About three months after Elizabeth gave birth to John, the emperor, Caesar Augustus sent out a decree that he was taking a census, and everyone needed to go to their ancestral territory to be registered. (Luke 2:1-2) Caesar Augustus was the kind of man who liked to have everything controlled and orderly. He could very likely have used this registration for many purposes, not least of which was taxation. So, Joseph, being a descendant of David, had to go to Bethlehem to register. (Luke 2:3-5) It is not clear whether Mary had to register separately or not. It is possible that Joseph could have registered for both of them, but there are probably several other reasons why Mary accompanied him on his journey, even though it would have been long (a little longer than three marathons) and arduous (through hilly countryside and rough terrain). Mary may not have wanted to be alone at this late stage in her pregnancy, she may have wanted to avoid the risks of public scorn for being in her condition before her wedding ceremony, but I think there is another reason too. Mary knew that she was carrying the Messiah, and she knew that it would soon be time to deliver Him. She also knew that the prophet Micah had said that the Messiah would come out of Bethlehem. (Micah 5:2) Perhaps for that reason she knew that she had to go to Bethlehem with Joseph whether Caesar required it or not.
The time came for her to have her baby, and there was no room in the inn. (Luke 2:6-7) I don’t know what your concept of an inn is, but mine is a lovely big, perhaps Victorian, home with lots of rooms. That was certainly not the case for Mary and Joseph. More likely it was an open, walled area that would provide a safe resting spot for animals and people, and would have a well to provide water for them. And it was full. So they had to find somewhere else. It is very likely that they found a cave that was used to corral and shelter animals. We don’t know that there were any animals there at the time of the birth, because the Bible doesn’t specify, but we do know that there was a feeding trough, which would have been the best place in that situation to lay an infant. Unlike most Christmas plays that you have seen over the years, the manger was probably made of stone, and it would have been left in the cave whether animals were there or not. Mary wrapped her baby in strips of cloth to protect Him, and to keep Him warm and comforted. That is pretty common practice even today for babies who have just left the safety of their mother’s womb.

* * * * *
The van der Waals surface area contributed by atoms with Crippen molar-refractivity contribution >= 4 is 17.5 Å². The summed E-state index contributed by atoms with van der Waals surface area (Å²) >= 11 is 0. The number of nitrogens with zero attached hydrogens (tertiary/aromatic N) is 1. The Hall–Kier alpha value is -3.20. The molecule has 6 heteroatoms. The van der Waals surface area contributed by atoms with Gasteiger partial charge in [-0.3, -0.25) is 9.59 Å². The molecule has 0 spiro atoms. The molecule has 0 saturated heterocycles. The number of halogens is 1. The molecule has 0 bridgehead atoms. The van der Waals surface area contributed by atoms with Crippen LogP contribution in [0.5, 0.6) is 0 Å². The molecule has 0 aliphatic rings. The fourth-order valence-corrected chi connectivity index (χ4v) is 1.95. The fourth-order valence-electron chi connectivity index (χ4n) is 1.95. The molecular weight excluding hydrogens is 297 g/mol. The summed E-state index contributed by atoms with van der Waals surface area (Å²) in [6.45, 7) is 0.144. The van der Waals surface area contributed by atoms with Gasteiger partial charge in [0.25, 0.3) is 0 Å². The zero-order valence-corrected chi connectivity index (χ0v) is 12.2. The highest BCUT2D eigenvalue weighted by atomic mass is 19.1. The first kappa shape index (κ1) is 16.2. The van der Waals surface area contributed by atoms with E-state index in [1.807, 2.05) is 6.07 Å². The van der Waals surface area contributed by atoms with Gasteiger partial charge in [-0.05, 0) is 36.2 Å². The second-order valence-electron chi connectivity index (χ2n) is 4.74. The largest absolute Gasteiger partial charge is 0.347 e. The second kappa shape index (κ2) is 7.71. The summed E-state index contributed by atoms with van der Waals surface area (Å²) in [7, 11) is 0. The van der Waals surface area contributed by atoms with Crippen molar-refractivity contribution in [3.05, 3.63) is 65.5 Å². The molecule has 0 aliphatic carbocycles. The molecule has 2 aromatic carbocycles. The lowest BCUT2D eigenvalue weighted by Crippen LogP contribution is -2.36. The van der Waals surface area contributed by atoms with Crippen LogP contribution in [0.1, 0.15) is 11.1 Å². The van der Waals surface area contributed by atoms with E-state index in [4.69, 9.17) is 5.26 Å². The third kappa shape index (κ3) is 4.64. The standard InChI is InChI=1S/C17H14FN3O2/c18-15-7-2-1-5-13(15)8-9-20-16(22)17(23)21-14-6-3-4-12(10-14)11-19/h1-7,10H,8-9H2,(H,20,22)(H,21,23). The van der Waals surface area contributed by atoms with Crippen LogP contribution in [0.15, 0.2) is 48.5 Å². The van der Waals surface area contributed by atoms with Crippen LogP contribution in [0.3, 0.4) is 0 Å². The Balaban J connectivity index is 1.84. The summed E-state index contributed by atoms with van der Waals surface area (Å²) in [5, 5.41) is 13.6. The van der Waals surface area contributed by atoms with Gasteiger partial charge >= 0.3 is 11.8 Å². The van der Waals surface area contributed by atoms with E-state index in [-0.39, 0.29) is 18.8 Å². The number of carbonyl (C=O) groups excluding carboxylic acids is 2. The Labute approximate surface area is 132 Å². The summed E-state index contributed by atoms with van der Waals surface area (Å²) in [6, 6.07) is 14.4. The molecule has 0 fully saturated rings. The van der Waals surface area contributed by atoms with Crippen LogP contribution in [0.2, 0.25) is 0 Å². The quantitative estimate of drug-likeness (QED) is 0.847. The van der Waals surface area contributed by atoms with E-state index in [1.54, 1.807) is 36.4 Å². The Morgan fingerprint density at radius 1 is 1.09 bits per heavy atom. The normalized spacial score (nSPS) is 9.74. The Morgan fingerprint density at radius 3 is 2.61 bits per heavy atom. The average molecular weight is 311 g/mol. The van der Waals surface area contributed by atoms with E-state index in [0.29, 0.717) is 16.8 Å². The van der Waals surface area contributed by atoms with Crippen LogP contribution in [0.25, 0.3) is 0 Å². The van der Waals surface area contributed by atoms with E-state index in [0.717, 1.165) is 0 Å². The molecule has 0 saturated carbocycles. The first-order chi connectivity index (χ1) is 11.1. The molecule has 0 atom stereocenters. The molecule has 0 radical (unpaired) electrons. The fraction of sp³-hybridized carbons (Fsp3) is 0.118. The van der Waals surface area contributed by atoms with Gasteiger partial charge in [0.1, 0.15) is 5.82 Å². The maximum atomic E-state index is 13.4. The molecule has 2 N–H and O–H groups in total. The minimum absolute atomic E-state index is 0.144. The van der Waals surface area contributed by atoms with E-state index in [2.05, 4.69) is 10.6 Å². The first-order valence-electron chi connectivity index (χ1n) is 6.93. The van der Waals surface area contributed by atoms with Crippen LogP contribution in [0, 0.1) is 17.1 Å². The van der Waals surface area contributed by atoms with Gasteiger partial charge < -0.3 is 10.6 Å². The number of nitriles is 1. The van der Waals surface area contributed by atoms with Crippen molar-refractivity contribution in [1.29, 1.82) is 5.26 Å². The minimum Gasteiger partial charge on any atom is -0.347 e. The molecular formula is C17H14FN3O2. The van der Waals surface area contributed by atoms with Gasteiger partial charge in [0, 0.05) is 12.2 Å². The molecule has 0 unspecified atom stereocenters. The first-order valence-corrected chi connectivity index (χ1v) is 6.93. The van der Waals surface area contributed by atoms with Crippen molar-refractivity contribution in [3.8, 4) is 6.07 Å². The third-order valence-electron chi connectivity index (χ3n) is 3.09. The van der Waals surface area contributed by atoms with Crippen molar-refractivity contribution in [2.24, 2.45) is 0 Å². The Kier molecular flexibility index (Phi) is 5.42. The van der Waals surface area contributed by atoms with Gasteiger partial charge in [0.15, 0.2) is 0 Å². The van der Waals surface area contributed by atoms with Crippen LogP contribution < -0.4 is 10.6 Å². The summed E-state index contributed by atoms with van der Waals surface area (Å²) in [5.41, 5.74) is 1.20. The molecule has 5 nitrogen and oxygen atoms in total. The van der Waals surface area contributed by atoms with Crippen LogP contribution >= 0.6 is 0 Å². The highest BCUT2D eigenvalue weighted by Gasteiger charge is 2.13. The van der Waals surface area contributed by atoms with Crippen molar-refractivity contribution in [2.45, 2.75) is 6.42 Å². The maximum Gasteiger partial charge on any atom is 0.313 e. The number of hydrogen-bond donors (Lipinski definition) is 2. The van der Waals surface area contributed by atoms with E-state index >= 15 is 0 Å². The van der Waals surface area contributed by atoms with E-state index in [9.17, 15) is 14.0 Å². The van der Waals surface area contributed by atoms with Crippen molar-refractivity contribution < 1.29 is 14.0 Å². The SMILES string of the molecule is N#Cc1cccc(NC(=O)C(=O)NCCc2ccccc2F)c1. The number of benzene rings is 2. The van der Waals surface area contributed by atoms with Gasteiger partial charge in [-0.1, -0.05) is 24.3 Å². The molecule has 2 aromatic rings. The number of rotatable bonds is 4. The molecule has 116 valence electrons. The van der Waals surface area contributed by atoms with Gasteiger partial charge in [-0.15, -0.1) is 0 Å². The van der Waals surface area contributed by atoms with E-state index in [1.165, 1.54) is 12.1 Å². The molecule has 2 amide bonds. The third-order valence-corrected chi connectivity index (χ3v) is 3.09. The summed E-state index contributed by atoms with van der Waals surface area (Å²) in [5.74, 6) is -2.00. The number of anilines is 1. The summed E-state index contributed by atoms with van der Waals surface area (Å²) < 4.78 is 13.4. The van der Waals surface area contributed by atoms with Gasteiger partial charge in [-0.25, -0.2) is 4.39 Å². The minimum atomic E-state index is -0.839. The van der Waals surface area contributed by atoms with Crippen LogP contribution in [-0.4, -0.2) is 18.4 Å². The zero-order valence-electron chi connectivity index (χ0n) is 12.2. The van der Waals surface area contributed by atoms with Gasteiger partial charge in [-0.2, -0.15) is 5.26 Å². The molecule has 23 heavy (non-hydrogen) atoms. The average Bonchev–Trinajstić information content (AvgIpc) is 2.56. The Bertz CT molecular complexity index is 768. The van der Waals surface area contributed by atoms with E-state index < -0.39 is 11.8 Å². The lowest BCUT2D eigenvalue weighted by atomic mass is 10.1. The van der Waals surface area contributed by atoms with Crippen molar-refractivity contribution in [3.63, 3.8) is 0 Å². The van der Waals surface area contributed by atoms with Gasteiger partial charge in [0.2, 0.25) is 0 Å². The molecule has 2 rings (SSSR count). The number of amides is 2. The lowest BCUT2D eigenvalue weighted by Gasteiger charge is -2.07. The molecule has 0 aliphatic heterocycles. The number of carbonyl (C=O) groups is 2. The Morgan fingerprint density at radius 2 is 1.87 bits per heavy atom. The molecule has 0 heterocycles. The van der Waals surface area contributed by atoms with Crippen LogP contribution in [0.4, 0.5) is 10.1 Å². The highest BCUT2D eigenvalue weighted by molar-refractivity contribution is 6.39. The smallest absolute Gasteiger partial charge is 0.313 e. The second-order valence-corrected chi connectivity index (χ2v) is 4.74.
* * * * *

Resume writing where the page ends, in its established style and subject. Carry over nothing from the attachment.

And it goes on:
In the meantime, the rest of the world was going about its business not paying much attention to this poor mother who was giving birth without the benefit of a midwife or a birthing couch. And yet, this was a momentous occasion, so God sent angels to declare it. (Luke 2:8-14) It’s interesting who God chose to tell. Shepherds. Shepherds weren’t considered the upper crust of society by any means. They were more like the outcasts. Because of their profession they were considered to be ceremonially unclean and unreliable. Their testimony was not even accepted in a court of law. And this is who God chose to tell?! By doing so, God demonstrated that this good news of great joy truly was for all people. (Luke 2:10) And He also showed that He does not look at the outward appearance of a man, but at his heart. (I Samuel 16:7)